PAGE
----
He scored his second victory since coming out in March 2013. Cruz, whose nickname is “The Phenomenon,” defeated Aalan “The Bomber” Martinez in a sixth-round technical knockout at Kissimmee, Florida’s Civic Center. Cruz is now a contender for the World Boxing Organization’s featherweight championship belt. During the fight, Cruz wore a multicolor boxing kilt with Puerto Rican and rainbow flags as a nod to his nationality and sexual orientation. During the sixth round, Cruz climbed the ropes and pointed to the rainbow flag on his trunks, earning enthusiastic approval from the crowd. After his victory, Cruz took to Twitter to thank God, his grandmother, trainers, and the LGBT community, tweeting in Spanish, “I love you and carry you with me.”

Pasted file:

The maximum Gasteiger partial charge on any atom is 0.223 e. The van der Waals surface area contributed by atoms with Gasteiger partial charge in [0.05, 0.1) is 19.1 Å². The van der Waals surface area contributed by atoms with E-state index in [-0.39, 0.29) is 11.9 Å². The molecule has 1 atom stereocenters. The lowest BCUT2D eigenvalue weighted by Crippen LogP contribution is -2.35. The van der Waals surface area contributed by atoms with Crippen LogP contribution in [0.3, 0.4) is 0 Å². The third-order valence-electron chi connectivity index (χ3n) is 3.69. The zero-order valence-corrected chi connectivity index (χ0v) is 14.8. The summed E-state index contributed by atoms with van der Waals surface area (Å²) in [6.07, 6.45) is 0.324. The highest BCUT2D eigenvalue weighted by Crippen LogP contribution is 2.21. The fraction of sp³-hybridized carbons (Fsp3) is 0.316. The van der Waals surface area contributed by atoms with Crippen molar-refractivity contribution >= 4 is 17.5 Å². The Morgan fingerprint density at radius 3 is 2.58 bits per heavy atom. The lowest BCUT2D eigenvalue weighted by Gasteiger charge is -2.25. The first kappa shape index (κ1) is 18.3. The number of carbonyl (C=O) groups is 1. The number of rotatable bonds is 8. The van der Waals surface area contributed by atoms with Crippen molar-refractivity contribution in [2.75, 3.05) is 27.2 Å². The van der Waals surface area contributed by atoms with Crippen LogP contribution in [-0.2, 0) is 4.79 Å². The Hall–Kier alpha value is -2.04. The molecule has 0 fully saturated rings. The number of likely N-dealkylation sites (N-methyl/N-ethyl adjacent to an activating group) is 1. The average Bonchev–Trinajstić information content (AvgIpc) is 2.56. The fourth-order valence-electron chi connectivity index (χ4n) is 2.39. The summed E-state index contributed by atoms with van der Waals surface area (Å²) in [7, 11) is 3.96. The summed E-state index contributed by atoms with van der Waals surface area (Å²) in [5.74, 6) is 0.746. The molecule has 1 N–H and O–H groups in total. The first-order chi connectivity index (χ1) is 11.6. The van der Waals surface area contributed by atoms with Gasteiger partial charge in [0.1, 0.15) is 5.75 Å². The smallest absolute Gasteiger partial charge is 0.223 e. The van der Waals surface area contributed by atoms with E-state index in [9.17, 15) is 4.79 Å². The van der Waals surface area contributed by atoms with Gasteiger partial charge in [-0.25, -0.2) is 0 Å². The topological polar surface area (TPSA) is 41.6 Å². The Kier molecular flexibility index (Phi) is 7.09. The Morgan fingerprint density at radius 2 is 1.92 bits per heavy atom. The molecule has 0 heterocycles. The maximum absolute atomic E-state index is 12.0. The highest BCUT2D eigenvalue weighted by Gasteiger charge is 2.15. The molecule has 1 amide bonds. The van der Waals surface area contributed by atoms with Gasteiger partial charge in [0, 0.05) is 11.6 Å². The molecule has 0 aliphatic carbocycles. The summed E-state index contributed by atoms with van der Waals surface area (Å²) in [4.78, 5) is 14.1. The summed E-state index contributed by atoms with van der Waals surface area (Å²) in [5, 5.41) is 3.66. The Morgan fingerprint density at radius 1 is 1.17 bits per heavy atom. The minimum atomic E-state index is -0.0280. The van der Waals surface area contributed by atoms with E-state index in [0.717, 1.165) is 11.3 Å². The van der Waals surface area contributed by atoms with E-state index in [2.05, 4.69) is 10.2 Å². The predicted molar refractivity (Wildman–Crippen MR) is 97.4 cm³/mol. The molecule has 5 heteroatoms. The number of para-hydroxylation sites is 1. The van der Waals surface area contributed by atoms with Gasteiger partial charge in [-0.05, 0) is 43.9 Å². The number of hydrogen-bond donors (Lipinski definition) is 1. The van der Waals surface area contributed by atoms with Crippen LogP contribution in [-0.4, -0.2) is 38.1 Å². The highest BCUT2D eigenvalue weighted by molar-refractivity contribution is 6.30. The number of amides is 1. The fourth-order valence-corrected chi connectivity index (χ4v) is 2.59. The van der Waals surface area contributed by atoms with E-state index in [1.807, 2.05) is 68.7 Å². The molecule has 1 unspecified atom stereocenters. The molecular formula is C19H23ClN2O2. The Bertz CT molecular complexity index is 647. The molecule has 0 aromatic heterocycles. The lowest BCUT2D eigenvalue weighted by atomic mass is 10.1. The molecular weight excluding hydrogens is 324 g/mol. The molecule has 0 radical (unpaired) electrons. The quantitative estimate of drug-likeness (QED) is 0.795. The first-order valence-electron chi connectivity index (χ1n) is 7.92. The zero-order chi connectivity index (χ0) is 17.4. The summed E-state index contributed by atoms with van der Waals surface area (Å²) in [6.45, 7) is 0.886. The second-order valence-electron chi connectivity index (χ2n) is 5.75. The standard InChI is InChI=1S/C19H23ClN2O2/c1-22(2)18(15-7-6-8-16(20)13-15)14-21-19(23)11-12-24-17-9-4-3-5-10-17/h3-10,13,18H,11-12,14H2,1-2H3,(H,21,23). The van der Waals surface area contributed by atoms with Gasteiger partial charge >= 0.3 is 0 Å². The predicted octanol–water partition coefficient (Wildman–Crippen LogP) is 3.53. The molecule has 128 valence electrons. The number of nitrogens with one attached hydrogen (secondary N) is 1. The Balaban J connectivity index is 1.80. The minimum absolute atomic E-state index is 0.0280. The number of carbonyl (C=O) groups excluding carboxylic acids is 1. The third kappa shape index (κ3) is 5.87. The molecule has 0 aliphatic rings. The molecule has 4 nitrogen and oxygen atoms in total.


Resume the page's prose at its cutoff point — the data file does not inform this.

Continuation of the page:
The only other professional boxer who was quoted as saying that he had relations with men and women was US Virgin Islander Emile Griffith, who told The New York Times in 2005 that he struggled with his sexuality. His comments came decades after he ended his 18-year career as a pro boxer.
He is a brave, masculine, strong, openly active gay sports man and a role model, so Orlando Cruz deserves to be our Pink person of this month. We wish him all the best in his career and that he found a good supportive man to live with in the future.
Have a PINK day and knock that haters out!!!!!